Big salaries don’t always equate to big opportunity, and for the right talent with the right ambition a growth-focused company that needs your skillset can be the right opportunity. And if you’re a founder then you already know what we mean! When we commit our resources to a portfolio company it’s usually when that company has proven that a substantial market exists for their service or technology, and it’s usually at a time where just a couple of founders are juggling much of the operational growth – and the headaches. This is where growth investing comes into its own.
The balance to be struck for a founder is to get the best possible skills and know-how into the business at a time when cashflow is often at its tightest. And for those with the talent to generate the accelerated results that an early stage business craves the upside needs to be attractive enough for the effort required – with an aligned objective to make big things happen for the business. So, how to square the circle?
The team that ultimately builds a business is often not just the founder and a core group of employees. To create a camp of knowledgeable or well-connected shareholders and advisors, along with operational team members that share your vision and will benefit when the business does well, can serve a business well to accelerate growth. That shared vision and shared reward-for-effort can (and often should) be a fundamental component of the returns that each member of the camp will work toward, and tying equity to that involvement is the ultimate reward mechanism.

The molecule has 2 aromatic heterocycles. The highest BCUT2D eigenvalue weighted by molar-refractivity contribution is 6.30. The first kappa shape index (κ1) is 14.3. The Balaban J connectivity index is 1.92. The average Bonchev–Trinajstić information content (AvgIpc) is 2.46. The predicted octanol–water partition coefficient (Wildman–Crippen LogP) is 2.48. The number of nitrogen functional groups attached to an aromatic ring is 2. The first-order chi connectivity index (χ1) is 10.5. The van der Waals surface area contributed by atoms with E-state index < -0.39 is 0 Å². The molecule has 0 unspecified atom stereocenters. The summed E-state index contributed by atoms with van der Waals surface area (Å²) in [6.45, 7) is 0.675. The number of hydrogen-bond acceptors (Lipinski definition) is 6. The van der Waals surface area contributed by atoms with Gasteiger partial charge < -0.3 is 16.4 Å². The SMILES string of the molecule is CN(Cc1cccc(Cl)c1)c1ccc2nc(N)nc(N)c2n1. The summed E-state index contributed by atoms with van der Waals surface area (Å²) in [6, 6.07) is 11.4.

Aligning equity accrual and income upside for your supporting ‘camp’ will keep everyone focused on the blue-sky objectives of the business, and at the same time will encourage more engagement on challenges and opportunities – and importantly, ideas and solutions to keep the momentum you want. Once you create alignment that encourages a win-win culture for everyone who supports your business, then you’ve created a collective vision that everyone can buy into.
So what next? It’s time to think about what skills and value-add you’d like to bring into the business, then think less about how much cash you want to raise to ‘buy’ those skillsets, and instead think about how to align interests for everyone so value is earned and shared. Talk to us about it, we take that approach across our portfolio every day.